Tsarra gripped her friend's trembling hand and asked, "What was the original reason for our meeting him today? Maresta is your teacher, so why me again?"

Danthra and Tsarra were the last to step into the tower, the junior apprentices racing in ahead of them. "I need you there to supervise as a senior apprentice, since Maresta's still abed with that bad cold. Besides, I'm trying a new spell, and I want you to be among the first to see it. Also, Master Arunsun wants a third party to choose the magical item to investigate, so be sure to bring one.

Besides, why wouldn't I want my best friend there for support when under the Blackstaff's scrutiny?"

"Well, we'll both stand up better under Khelben's scrutiny after we clean up and change clothes. See you soon. Lower, not upper study, right?" Tsarra said and smiled when Danthra nodded.

The Dreamer turned and said, "Tahakim," as she stepped on the lower step of the tower's central stairs. The young woman vanished, to no one's surprise.

Even after fifteen years as a resident, Blackstaff Tower continued to amaze Tsarra. From the outside, it looked to be a simple three-story stone tower, which is all it was-physically. Anyone trained at the tower soon learned that there were at least a dozen more sub-levels reachable only by magic. All areas linked to the central stairs, and they required magical passwords to shift a walker on the stairs to that level. While every student asked where exactly the sub-levels were, none of the senior apprentices, Master Blackstaff, or Mistress Laeral, would say more than, "That secret must be earned, youngling."

Tsarra spent more than a year trying to figure it out, and she guessed that the windows were no more than illusions projecting what was going on outside the tower. She could never determine if the added levels were in separate dimensions or just far away in other towers elsewhere in the Realms. It was nigh impossible to alter the outside or inside walls of the tower.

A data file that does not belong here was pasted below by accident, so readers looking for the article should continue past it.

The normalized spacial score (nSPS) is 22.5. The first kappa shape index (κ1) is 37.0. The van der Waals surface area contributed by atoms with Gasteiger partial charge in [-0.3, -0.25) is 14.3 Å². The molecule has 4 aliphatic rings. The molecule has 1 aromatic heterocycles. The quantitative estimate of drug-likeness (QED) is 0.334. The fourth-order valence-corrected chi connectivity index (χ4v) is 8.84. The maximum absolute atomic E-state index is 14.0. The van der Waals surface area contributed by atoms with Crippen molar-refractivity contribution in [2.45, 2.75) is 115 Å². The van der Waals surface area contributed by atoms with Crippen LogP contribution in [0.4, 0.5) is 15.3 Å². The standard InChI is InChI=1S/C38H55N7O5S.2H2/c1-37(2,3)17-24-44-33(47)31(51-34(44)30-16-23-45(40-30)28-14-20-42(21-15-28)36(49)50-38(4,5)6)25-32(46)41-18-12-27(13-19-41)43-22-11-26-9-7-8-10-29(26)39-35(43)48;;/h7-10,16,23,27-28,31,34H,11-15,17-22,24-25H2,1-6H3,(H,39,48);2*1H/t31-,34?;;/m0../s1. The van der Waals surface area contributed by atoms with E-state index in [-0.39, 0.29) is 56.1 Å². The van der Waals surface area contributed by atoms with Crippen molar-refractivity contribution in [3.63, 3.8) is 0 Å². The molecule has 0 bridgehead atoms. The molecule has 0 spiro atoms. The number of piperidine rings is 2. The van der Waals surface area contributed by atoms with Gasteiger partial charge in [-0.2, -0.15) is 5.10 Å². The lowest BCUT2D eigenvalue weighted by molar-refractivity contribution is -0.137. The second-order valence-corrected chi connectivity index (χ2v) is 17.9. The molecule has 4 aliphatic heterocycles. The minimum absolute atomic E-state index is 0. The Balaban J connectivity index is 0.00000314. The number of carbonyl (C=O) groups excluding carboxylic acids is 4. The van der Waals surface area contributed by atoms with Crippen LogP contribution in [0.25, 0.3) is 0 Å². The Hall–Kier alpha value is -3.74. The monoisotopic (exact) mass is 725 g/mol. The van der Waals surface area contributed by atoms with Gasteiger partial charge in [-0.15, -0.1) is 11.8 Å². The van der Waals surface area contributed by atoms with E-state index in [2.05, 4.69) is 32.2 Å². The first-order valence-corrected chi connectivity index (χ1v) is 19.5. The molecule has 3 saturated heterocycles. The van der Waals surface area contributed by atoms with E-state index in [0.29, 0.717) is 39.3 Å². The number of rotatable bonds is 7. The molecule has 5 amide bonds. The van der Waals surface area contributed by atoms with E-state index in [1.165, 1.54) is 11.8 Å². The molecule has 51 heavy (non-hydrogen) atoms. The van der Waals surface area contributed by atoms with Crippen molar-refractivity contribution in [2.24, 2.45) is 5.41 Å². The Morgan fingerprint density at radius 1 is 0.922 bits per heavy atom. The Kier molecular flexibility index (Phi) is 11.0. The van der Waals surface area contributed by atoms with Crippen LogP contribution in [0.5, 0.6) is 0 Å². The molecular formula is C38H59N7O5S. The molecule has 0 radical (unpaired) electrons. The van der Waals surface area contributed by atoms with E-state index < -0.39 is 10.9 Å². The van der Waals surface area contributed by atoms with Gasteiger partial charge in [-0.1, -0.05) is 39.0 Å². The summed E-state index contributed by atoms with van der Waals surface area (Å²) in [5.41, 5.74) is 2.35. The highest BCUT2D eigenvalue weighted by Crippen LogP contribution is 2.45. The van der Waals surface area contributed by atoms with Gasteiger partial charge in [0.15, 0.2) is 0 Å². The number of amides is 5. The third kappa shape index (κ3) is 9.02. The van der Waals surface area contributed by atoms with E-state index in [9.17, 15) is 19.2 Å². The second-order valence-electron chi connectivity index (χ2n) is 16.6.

There were four command words Tsarra used most often while walking the stairs. "Summath" teleported her to one of the dormitory levels, the one assigned as her chambers and those of four other female students; "Aradsol" took her anywhere on the stairs to the roof;

"Vhuarm" sent her down to the cellar where tunnels linked it to Piergeiron's palace and other places across the city; and "Traeloth" deposited her into the main entry chamber of the tower's ground floor.

The three core levels of the tower could be reached simply by walking up or down the stairs.

Tsarra said, "Summath," and her step took her to a landing off the stairwell. The teleports were always so smooth that someone not paying attention would scarcely believe they had shifted from the main tower.

She moved around to her door and opened it, pulling her bow and quiver off as she shouldered the door open. She put her weapons on the bed across from the door, unbuckling her sword belt and laying it on the bed as well. She quickly unbuckled her leathers and stepped over toward her wardrobe.

She pulled out a shallow but wide ceramic basin from under the wardrobe, its bottom holding a mosaic of Sune. Tsarra shivered, thinking of the man's cold alblutions earlier. She was glad she'd made friends at the Firehair's temple, trading minor items for others easily made by her own hand. She grabbed her large pitcher from the windowsill and stood in the basin as she poured the water. The water, shockingly cold as it hit her feet, rose in a shimmering wave, warming as it rose and fell again, as comfortable as a summer shower. Tsarra stood in the basin, letting the water rain down on her two or three times before she felt clean. As she stepped off the basin, the water fell and steamed away.

Tsarra toweled her long hair but dried herself in the morning sunbeams and air. She stood before her wardrobe a while before choosing a simple shift of gray wool. She approached the bed and took up the bow and arrows, placing them carefully back in their places on hooks next to the wardrobe. Finally, she drew the scimitar from its sheath, and its silver sheen caught the morning light to dazzling effect. Mhaornathil-the only thing she'd inherited from her mother other than her elf blood-was a Rilifane-blessed scimitar that could cut ghosts as easily as flesh. Tsarra loved the blade almost as much as she hated undead, the bane of her existence since her father died by undead hands fifteen years before. Still, Tsarra knew she couldn't use the scimitar for the test. Danthra already knew a lot about the blade, and it wouldn't be a fair test of the spell. She snapped the weapon back into its sheath and hung it and the sword belt on their pegs above her headboard.